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1. Introduction

Internet Protocol (IP) is the communications protocol in the network layer. Its main operation is routing. It forwards packets originating at a host to its destination, one router at a time.

In summary, the transport layer breaks up data streams into IP packets. Then, IP routers forward these packets through the Internet. At the destination, the network layer reassembles all the packets into the original stream. Finally, the transport layer takes and processes the data.

The Internet is made up of different networks. The hardware for these networks supports varying bandwidths. As a result, sometimes, the routers have to break the IP packets into smaller parts along the way. This is called fragmentation.

In this tutorial, we’ll discuss the IPv4 datagram in detail.

2. IPv4 Datagram

IPv4 was developed in 1981, and it’s still widely used. It uses 32-bit address space.

An IPv4 packet is called a datagram. It is made up of a header and a data part:

IPv4 header contains a 20-byte fixed mandatory part, followed by optional fields. Hence, the minimum size of an IPv4 header is 20 bytes.

The optional part contains options and padding. It can grow up to 40 bytes in size. So, the maximum header size is 60 bytes.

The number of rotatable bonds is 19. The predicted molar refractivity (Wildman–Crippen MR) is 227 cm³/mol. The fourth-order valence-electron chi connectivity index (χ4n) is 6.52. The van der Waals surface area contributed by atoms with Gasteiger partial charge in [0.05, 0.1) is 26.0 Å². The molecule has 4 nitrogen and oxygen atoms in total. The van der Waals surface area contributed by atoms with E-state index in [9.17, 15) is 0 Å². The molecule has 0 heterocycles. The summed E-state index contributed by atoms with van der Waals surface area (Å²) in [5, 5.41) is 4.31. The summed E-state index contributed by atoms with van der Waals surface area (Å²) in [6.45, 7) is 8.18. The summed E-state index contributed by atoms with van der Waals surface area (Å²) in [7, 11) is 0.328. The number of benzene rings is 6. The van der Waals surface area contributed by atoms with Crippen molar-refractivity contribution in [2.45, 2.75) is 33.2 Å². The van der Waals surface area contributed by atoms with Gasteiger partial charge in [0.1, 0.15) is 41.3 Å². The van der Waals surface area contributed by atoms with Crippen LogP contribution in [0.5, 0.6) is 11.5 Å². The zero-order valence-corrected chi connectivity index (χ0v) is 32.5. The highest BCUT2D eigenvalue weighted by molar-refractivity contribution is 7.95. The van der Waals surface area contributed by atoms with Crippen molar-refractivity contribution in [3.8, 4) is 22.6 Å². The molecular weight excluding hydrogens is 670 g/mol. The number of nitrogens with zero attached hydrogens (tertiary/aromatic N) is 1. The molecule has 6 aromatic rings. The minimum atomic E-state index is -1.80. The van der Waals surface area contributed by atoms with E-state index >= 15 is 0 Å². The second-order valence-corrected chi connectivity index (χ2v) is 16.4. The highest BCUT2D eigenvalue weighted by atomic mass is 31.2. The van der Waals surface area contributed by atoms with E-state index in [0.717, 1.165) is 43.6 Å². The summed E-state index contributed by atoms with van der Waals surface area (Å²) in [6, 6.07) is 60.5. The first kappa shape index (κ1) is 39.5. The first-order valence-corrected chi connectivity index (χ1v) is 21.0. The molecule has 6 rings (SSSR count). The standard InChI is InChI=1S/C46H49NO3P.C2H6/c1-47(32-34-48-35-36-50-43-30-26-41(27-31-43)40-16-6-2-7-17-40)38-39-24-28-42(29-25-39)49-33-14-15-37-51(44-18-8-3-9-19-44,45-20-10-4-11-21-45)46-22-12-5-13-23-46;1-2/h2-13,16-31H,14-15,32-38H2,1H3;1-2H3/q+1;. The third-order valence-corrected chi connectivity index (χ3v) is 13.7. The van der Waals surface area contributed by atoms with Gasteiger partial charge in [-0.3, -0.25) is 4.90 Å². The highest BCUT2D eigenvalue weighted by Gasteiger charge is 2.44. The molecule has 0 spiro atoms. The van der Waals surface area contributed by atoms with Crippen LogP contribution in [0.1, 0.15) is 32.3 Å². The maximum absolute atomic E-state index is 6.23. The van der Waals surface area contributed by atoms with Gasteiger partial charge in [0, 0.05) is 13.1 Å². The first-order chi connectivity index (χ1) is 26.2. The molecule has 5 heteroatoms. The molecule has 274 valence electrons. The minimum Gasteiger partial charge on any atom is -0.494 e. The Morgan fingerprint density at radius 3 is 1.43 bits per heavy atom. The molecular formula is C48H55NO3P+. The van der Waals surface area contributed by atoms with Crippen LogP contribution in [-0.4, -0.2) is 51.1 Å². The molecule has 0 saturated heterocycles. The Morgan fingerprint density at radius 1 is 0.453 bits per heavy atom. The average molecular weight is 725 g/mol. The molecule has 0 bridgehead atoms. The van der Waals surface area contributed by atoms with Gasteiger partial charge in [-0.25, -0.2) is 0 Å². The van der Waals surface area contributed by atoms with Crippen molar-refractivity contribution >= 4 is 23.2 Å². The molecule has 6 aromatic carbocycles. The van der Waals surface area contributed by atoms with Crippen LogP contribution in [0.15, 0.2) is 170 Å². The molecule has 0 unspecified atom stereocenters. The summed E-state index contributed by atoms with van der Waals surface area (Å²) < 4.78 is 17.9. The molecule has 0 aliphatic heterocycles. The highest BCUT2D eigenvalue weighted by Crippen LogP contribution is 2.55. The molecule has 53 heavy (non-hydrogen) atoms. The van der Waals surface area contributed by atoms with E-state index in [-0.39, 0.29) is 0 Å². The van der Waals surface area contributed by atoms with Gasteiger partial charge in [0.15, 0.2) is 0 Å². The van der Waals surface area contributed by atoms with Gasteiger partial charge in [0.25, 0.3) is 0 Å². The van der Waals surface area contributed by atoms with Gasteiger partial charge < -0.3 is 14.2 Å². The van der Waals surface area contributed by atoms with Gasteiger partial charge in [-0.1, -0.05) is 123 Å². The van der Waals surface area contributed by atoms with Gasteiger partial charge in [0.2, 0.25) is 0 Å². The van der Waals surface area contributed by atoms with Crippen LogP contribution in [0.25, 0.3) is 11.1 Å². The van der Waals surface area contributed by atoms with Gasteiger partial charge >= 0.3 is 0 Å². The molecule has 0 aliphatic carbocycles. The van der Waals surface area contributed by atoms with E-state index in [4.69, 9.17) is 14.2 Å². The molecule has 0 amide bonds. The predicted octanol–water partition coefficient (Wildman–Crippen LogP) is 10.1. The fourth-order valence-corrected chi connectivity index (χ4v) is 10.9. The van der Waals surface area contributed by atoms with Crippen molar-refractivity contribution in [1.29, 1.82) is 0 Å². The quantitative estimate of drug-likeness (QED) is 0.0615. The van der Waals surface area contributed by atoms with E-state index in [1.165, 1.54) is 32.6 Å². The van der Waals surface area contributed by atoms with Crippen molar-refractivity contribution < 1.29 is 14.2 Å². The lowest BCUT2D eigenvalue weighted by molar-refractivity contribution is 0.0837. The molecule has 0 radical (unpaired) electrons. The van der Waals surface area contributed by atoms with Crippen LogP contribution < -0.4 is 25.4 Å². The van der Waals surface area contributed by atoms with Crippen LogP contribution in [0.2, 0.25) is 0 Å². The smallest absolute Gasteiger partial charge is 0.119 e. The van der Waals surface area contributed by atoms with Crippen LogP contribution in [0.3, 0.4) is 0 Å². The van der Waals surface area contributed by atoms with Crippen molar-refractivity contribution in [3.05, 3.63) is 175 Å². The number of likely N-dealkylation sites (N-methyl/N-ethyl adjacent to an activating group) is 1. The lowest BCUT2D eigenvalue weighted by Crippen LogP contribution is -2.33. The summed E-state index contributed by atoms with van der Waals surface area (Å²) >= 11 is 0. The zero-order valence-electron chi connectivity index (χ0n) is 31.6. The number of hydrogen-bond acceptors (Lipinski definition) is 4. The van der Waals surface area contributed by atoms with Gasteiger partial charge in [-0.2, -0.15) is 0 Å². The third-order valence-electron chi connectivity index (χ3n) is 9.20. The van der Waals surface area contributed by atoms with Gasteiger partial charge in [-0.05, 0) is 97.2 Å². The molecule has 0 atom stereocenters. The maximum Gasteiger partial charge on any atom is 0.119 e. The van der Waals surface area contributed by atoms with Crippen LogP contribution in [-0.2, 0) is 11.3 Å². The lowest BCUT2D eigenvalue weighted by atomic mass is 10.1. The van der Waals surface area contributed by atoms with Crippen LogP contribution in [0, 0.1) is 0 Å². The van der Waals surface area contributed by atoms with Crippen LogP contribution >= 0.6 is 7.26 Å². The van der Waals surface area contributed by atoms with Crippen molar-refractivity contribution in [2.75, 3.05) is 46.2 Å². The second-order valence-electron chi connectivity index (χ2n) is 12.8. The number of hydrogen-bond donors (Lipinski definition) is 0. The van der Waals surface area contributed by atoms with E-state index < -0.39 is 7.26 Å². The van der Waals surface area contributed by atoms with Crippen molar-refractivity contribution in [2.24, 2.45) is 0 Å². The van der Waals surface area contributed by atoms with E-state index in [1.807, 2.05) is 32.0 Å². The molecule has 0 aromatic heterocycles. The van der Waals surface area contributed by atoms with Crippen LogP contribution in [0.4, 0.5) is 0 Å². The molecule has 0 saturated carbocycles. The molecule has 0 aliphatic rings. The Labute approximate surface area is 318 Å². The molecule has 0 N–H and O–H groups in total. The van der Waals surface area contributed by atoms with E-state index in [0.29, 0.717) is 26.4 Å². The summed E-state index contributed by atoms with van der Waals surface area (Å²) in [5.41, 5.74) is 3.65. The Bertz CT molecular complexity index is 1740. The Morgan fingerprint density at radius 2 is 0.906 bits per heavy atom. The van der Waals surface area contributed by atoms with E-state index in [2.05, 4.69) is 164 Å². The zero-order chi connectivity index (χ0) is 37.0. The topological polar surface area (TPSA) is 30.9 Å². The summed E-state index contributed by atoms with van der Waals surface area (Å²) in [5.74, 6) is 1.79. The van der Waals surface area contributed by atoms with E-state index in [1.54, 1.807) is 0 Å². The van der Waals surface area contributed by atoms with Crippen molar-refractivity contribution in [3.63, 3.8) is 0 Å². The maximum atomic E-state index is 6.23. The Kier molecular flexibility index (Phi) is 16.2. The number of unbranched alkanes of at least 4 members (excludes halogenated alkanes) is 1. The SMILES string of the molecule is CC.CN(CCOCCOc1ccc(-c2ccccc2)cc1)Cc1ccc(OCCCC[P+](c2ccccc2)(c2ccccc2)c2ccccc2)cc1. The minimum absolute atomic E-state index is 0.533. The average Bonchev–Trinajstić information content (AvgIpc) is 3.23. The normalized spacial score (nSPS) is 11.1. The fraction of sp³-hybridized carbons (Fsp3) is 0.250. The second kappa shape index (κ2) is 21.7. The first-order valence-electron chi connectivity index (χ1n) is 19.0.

A datagram can carry up to 65,535 bytes of data (2^{16}), at least 20 bytes of it being the header. Hence, the maximum amount of data it carries is 65,515 bytes.

The header part contains 14 fields. The first 13 are mandatory. The last one is the optional field called options. Let’s look at the individual header fields.

2.1. Version

IP version field, set to 4 for IPv4.

2.2. Internet Header Length

IHL is the number of 32-bit words making up the header field. The minimum available number is 5, as the first 20 bytes are mandatory.

2.3. Differentiated Services Code Point (DSCP)

It specifies the type of service for differentiated services, such as voice over IP.

2.4. Explicit Congestion Notification (ECN)

When supported, ECN carries a network congestion notification without dropping packets or wasting bandwidth.

2.5. Total Length

It’s the total size of the datagram, including both header and data parts.

2.6. Identification

It’s mainly used to indicate a group of fragments if the datagram is fragmented.

2.7. Flags

Different combinations of the flags control the fragmentation and indicate fragmented datagrams.

We assume the don’t fragment flag is set when the destination can’t assembly the fragmented packet. Therefore, the packet is dropped if the flags mark the datagram as not to be fragmented, but it must be.

2.8. Fragment Offset

It contains the offset of a fragmented packet.

2.9. Time to Live (TTL)

The number of hops a packet lives. Each router on the way decrements the TTL field. If it reaches 0, the packet is discarded. This way, looping packets are eliminated.

2.10. Protocol

It’s the protocol for the data part.

2.11. Header Checksum

It’s a checksum for error detection, covering only the header field. Each router checks this value and discards the packet if an error is detected.
The data part’s checksum is not calculated.

2.12. Source Address

Source host IPv4 address.

2.13. Destination Address

Destination host IPv4 address.

2.14. Options

Additional options are stored in this field when present.

3. Conclusion

In this article, we’ve learned about the most widely used network communications protocol. Then we investigated the structure of a datagram.

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